Ward 2 Candidates tackle Essar Steel and taxes owed

Civic Centre

We continue with our series of questions to the 9 candidates vying for the ward 2 seat in the February 1 by-election.

We asked the candidates three questions, for yesterday’s questions  CLICK HERE

Today we ask the second question:

The City is facing some uncertain financial future in regards with the troubles at Essar Steel Algoma, what if anything can council do to make sure Essar Steel Algoma’s situation improves and what should council do in regards to collecting the back taxes owed to the city?

John Duke

JOHN-DUKEEssar Steel is a tricky situation because it’s not just something that council can come in and correct. The issues lie with the price of steel and contracts between Essar and their providers that haven’t been honoured. My business was effected at were businesses of many of my friends who are owed money and have had to lay employees off so I understand the sentiments echoed by many residents regarding taxes owed to the city. If Essar can recover and resume operations the city should make collecting back taxes a priority, the same way any of the tax payers in SSM would have to pay back their taxes.

Luke Dufour


There is little that City Council can do to influence coke supply contracts or prohibit steel dumping. What Council can do is to take the lead in finding new industrial investment to help lessen the inevitable blows of the steelmaking industries’ ups and downs.

I grew up in a steelworking family and I remember vividly what it was like in the early 90’s when my father, who had 4 children under the age of 6 at home, was laid off. Life becomes much more difficult and families are compelled to make sacrifices to keep going. This is why I believe that as a City, we need to be less dependant on the steel industry. Having more and larger government jobs here isn’t the only answer either. With a low Canadian dollar, low cost of living and strong shipping links, Sault Ste Marie can make a good case for being an ideal community to invest in. We need hard-working councillors to take the lead in using some of its resources with the Economic Development Corp. to start this search for new manufacturing.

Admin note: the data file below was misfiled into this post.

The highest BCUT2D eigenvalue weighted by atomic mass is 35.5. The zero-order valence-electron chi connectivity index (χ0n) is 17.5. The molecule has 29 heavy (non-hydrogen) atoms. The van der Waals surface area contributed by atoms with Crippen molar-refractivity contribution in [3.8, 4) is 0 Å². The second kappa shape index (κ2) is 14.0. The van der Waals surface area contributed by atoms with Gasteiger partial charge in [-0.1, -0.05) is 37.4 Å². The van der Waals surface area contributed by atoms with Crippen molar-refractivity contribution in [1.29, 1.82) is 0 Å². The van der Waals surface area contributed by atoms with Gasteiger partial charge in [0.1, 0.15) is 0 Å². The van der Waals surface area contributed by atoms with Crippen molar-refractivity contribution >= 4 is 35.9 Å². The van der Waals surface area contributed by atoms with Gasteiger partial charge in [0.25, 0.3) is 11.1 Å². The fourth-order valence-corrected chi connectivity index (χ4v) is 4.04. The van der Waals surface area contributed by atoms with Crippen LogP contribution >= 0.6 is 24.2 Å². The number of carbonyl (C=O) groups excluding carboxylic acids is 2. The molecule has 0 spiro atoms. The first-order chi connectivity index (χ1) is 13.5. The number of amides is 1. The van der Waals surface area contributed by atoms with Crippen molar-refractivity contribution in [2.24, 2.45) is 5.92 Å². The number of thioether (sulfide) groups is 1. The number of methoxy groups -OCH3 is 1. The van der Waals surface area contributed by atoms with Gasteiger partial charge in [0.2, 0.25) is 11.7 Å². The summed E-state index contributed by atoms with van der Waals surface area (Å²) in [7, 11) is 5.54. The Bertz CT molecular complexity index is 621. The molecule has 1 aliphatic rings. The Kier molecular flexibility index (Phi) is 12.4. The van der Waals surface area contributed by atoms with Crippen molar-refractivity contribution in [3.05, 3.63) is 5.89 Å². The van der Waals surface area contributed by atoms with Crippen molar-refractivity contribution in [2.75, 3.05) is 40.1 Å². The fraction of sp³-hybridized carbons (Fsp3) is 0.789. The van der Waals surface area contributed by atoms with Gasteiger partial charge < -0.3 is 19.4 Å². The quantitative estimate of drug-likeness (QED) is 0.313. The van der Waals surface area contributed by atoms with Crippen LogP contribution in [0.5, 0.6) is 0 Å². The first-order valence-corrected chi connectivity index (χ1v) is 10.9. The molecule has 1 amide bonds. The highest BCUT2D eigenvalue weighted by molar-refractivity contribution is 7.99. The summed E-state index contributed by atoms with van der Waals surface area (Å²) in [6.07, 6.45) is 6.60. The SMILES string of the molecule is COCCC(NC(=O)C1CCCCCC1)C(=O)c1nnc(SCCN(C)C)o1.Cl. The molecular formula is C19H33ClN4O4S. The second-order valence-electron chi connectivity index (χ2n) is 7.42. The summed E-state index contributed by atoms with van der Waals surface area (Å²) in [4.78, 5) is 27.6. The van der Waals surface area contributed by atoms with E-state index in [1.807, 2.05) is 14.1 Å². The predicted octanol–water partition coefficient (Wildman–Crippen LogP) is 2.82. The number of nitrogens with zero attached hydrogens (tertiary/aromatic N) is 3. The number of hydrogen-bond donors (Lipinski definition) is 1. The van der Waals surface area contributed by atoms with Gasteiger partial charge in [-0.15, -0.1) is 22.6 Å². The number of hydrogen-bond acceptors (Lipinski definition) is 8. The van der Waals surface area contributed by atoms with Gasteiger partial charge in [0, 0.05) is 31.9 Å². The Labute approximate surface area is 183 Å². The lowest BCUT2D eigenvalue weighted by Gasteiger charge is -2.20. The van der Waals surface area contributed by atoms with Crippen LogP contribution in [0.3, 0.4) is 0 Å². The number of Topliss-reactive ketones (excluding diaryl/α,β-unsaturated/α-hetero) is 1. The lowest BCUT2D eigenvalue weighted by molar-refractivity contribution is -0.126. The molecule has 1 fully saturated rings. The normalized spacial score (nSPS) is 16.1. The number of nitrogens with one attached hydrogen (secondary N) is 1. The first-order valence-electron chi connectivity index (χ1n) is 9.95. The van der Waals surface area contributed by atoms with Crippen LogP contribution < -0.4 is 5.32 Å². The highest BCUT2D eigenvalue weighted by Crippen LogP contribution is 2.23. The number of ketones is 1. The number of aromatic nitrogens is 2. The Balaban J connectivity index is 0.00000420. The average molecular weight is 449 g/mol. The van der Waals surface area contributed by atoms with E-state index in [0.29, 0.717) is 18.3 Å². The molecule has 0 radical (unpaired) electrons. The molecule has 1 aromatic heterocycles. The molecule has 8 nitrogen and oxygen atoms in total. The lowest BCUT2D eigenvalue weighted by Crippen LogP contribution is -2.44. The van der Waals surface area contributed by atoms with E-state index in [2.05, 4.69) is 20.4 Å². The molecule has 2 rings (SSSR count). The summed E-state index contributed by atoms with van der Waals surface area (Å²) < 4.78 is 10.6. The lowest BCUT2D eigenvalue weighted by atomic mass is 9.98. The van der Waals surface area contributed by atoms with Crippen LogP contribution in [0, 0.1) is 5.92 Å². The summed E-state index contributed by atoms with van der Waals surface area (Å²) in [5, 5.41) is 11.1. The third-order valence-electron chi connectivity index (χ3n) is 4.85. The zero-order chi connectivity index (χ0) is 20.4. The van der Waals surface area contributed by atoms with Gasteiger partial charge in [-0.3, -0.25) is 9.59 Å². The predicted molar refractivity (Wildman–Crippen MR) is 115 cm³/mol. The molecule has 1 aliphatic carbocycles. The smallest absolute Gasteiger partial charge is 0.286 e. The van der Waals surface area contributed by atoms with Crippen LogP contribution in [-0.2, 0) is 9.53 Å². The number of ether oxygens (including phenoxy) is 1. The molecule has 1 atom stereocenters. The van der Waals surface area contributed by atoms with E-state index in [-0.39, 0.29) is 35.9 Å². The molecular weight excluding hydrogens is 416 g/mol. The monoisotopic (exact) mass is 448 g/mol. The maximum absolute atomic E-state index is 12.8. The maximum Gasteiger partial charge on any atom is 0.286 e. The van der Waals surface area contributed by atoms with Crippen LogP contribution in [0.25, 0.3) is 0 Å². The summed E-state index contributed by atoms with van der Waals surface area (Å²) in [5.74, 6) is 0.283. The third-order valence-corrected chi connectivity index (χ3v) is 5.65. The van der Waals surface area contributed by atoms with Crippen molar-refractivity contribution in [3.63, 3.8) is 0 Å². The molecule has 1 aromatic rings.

Susan Milne

susan milneWe need to do what we can to lobby both the federal and provincial levels of government to provide policies and legislation to protect the Canadian steel industry.

We also need to think outside the box as we look for solutions.
Perhaps we could look for opportunities that might provide for agreements that could be reached with businesses with products or services that complement those of Essar. For example: A new business agrees to create jobs creating/manufacturing items using Essar products. We could take it a step farther, Essar could also provide the workspace and the municipality could agree to provide tax credits for each new permanent employment opportunity created. (This idea could support the creation of a new tax paying local business, create much needed new jobs, and stimulate a new revenue stream for Essar.)

Les Weeks

lesAs we all know, Sault Ste Marie’s major employer is in big trouble. When you hear people ask,”What’s the worst that could happen?” all you have to do is take a look at the St. Mary’s Paper site. As a city, we’re fortunate to have a provincial cabinet minister and a federal member of the government that city council can lobby for guidance,direction and financial assurances. As for collecting back taxes that are owed to the city, from a legal perspective, the city’s position is relatively secure. The bottom line is that council must do whatever it can to resolve this situation.

David Poluck

dave p

Council, on behalf of the taxpayers, can endeavor to balance costs and services within a framework of fair taxation levels. Council should also strive to improve the situation with Essar Steel Algoma by lobbying and encouraging other levels of government to take whatever actions they can to provide assistance and resources that would enable ESA to rebound from this current downturn.